The Pope has invited the socialist green activist Naomi Klein to the Vatican to co-chair a conference on climate change, alongside Cardinal Peter Turkson. Left wing activists are joining religious leaders today to march through the Vatican on their way to the conference in celebration of the Pope’s recent encyclical on climate change. Klein has accused the Pope’s detractors of racism for not backing his economic stance.
Klein is likely to be a highly controversial choice as co-chair, not only because it is unusual to see a non-religious figure leading sessions in the Vatican, but because she is staunchly socialist in her outlook: her most recent book is entitled This Changes Everything: Capitalism vs. the Climate.
In it, she insists that the only way to save the planet from annihilation by climate change is to abandon capitalism. “In order for us to make the kind of progress we need to make in the short amount of time we have left we must confront the reigning, unquestioned ideology that sees privatization as always good, and doesn’t question the logic of austerity, doesn’t question the logic of pro-corporate, free trade deals that have stood in the way of progress on climate,” she told Macleans last year.
“That’s not necessarily the most popular message. But emissions are up 61 percent since we started trying to fix this problem in the early 1990s. Obviously, that strategy isn’t working.”
Her views chime with those of the Pope, who used the 180-page encyclical to call on rich countries to hand over large sums of money to poor countries as payment for their “grave social debt”.
“The foreign debt of poor countries has become a way of controlling them, yet this is not the case where ecological debt is concerned,” Francis wrote. “In different ways, developing countries, where the most important reserves of the biosphere are found, continue to fuel the development of richer countries at the cost of their own present and future.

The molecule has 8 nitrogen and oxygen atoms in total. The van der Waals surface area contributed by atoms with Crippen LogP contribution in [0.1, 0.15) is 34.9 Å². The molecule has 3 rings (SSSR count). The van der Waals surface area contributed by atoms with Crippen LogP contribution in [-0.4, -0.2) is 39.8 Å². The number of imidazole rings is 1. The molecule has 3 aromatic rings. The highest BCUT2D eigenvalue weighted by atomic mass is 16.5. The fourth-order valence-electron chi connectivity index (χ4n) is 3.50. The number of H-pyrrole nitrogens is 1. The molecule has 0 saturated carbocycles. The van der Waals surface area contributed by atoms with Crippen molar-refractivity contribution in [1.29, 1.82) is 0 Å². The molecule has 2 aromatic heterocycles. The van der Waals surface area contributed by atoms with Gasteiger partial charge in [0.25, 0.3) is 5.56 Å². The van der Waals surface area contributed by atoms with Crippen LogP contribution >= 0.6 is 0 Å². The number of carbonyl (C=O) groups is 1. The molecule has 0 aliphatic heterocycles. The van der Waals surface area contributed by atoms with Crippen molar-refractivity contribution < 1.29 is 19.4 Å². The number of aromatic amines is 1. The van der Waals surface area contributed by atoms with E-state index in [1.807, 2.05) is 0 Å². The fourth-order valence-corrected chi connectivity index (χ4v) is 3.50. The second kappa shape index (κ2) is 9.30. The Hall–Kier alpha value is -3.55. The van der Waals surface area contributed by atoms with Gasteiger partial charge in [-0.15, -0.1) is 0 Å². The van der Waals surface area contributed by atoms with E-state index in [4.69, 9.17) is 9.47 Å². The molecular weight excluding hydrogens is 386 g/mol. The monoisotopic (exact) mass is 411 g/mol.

“The developed countries ought to help pay this debt by significantly limiting their consumption of non-renewable energy and by assisting poorer countries to support policies and programmes of sustainable development.”
Klein has praised the Pope for that stance, telling the Observer: “The fact that they invited me indicates they’re not backing down from the fight. A lot of people have patted the pope on the head, but said he’s wrong on the economics. I think he’s right on the economics.”
She added that the Pope’s unique position as a “moral voice” gave him leverage to unite campaigners fighting for a common goal. “The holistic view of the encyclical should be a catalyst to bring together the twin economic and climate crises, instead of treating them separately,” she said.
And she tacitly accused his detractors of racism, suggesting that the Pope was being opposed on the economic arguments because he’s from the Southern hemisphere, saying: “There are a lot of people who are having a lot of trouble in realising there is a voice with such global authority from the global south. That’s why we’re getting this condescending view, of ‘leave the economics to us’,”
Unfortunately for Klein (and the Pope), her writing makes it clear that she has little grasp of basic concepts used in science such as cause and effect or numbers. Four years ago she attended the Heartland Institute’s climate conference in order to critique it.
The Australian climate blogger Jo Nova quickly and comprehensively destroyed her critique, however, saying: “Naomi Klein was the wrong person to send to a heavy-weight science conference — in “Capitalism vs Climate” she notices hundreds of details, but they’re all the wrong ones.
“The lights are on and no brain is home. Unpack the loquacious pencraft and we wallow in innumerate arguments that confuse cause and effect, peppered with petulant name-calling. She can throw stones, but she can’t count past “one”.”
“Klein thinks the answers to feeding the poor lies with “Big Government”, but rational thinkers know that more than anything, the fate of the poor depends on clear thinking, real evidence, and polite debate. None of which is on offer [from Klein].”
Today, Klein will be joining the protestors gathering in the Vatican to march from the French embassy – symbolic because Paris is the be the setting for the UN’s climate summit this December – to the conference venue. The churchmen, activists and scientists attending will discuss the best way to achieve action on climate change.